A 13-year-old California boy, barely out of his pre-teens, has been sentenced to spend a minimum of seven years in juvenile incarceration for the murder of his father, three years ago, when the boy was only ten years old. The shocking story, reported on by CBS News Oct. 31, is yet another example of horrific violence committed by children.
When Joseph Hall was ten years old, he took a .357 Magnum revolver that belonged to his father, and while the 32-year-old Jeffrey Hall was sleeping off his recent drunkenness on the sofa, put the weapon to his father’s head and shot him dead. The boy pleaded guilty to second-degree murder.
Riverside Judge Jean R. Leonard ruled this week that Joseph is a threat to society and must be removed from the general population until he is at least 20 years old. With good behavior, the teen will be eligible for early parole at 18, and cannot be held past the age of 23.
Defense lawyers had argued that the boy needed treatment and counseling, not a prison cell, and said that Joseph was the victim of years of physical and mental abuse at the hands of his self-proclaimed Neo-Nazi father.
The elder Hall was a leader of a local chapter of the National Socialist Movement, and would hold rallies at his home in front of his young son.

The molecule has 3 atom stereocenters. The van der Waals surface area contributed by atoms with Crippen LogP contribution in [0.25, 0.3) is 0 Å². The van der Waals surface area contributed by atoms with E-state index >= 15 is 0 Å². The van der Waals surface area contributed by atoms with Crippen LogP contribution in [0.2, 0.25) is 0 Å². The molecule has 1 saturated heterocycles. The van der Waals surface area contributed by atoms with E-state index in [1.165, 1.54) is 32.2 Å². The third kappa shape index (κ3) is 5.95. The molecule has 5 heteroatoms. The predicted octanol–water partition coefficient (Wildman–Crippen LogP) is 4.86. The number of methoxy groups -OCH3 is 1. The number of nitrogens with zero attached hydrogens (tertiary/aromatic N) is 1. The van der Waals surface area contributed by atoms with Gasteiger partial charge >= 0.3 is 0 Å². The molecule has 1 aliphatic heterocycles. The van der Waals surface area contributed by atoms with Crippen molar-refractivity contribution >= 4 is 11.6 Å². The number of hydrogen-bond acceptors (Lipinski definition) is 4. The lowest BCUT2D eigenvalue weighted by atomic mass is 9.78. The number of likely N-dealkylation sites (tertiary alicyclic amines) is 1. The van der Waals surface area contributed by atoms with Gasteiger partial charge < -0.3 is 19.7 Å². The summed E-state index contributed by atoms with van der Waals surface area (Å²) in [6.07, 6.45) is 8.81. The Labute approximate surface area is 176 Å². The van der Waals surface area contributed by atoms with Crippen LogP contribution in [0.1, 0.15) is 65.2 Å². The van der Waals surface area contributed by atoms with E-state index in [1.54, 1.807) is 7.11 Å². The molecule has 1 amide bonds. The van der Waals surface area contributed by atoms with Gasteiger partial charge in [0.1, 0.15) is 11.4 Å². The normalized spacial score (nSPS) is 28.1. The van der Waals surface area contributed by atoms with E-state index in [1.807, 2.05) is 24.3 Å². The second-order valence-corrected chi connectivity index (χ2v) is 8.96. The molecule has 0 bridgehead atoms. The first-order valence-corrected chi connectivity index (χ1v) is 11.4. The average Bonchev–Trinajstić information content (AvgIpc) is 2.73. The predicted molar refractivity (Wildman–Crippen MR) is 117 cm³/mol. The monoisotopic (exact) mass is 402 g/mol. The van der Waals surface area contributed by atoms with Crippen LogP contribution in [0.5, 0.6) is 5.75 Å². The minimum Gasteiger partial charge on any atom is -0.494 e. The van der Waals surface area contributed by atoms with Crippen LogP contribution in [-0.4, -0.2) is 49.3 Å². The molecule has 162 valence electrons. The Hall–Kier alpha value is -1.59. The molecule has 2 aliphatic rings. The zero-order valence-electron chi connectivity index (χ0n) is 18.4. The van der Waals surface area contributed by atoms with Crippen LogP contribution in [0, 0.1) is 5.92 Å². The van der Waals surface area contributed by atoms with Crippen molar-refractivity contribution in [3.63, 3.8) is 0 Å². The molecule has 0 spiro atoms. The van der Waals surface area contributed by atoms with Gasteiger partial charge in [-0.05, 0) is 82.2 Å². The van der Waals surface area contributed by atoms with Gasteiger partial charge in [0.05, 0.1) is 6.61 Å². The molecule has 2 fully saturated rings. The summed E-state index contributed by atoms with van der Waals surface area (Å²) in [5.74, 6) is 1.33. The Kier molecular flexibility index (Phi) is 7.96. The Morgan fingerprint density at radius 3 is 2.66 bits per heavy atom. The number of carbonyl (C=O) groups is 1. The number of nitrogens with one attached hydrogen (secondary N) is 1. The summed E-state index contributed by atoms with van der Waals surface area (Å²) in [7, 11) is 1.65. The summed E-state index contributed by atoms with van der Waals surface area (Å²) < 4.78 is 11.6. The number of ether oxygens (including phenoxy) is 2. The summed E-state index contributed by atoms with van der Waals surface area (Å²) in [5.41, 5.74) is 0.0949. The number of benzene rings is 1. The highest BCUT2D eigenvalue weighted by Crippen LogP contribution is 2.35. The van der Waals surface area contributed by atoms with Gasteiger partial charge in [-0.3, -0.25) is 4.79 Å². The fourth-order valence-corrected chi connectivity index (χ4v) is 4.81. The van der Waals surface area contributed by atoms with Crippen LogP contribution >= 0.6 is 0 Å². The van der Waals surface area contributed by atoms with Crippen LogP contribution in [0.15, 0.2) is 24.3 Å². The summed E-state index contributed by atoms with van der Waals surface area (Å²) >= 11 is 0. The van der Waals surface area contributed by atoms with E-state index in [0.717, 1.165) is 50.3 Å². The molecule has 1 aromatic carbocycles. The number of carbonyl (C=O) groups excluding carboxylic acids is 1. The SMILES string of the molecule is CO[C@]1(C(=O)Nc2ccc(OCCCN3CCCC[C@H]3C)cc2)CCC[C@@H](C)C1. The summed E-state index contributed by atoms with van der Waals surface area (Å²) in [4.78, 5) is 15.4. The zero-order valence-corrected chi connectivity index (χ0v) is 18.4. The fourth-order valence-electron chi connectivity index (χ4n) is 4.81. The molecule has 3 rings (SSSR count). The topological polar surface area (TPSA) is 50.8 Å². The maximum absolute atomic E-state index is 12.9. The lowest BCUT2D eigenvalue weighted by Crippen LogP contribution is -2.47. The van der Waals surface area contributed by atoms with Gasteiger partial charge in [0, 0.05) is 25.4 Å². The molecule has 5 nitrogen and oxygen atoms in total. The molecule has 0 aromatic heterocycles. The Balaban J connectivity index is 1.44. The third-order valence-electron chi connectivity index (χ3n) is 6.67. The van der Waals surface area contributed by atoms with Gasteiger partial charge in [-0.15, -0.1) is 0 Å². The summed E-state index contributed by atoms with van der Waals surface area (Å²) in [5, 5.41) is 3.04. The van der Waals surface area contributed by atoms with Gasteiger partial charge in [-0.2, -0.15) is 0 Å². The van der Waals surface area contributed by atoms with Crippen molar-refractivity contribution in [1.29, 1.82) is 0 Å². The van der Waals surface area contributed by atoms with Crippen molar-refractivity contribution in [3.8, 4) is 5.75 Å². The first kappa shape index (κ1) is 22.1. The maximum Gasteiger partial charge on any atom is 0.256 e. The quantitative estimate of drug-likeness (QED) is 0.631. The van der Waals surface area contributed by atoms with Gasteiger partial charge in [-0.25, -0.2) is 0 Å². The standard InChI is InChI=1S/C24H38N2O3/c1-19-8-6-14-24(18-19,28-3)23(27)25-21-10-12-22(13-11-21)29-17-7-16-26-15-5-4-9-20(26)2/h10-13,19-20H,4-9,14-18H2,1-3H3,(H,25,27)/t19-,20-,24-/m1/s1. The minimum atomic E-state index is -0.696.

“Attorneys for the boy have said he reacted after years of horrific abuse that left him with attention deficit hyperactivity disorder, anger and fear issues, learning disabilities and other emotional problems,” says CBS.
However, prosecutors painted a far different portrait of the boy. While acknowledging the environment he was raised in, Riverside prosecutors say Joseph has a history of violent behavior, including a stabbing and choking attempt on two schoolteachers, stabbing his sister with a knife and hitting his Uncle over the head with intent to cause injury.
Despite Joseph’s troubled past and consistent expulsions from every school he has attended, Riverside County Chief Deputy District Attorney Michael Soccio developed a fondness of sorts for his client, and pushed to have him assigned into state facilities that would care for the boy and provide him with needed discipline and guidance.
“I have grown attached to him in an odd way. I enjoy watching him grow and change but I am convinced he has done better in a quasi-military penal environment,” Soccio said. “[Joseph] seems to like it, he knows what the rules are and what is expected and he is treated with dignity.”
Joseph testified that he killed his father because he had seen a television show where another young boy did the same and did not get in trouble. He said he was afraid he would have to choose between living with his father and his stepmother, who were in the midst of a divorce.
“A bad father did something to his kids and the kid did the exact same thing I did – he shot him,” Joseph said in a video recording of an interview played at his trial. “He told the truth and wasn't arrested and the cops believed him. He wasn't in trouble or anything. I thought maybe the exact same thing would happen to me.”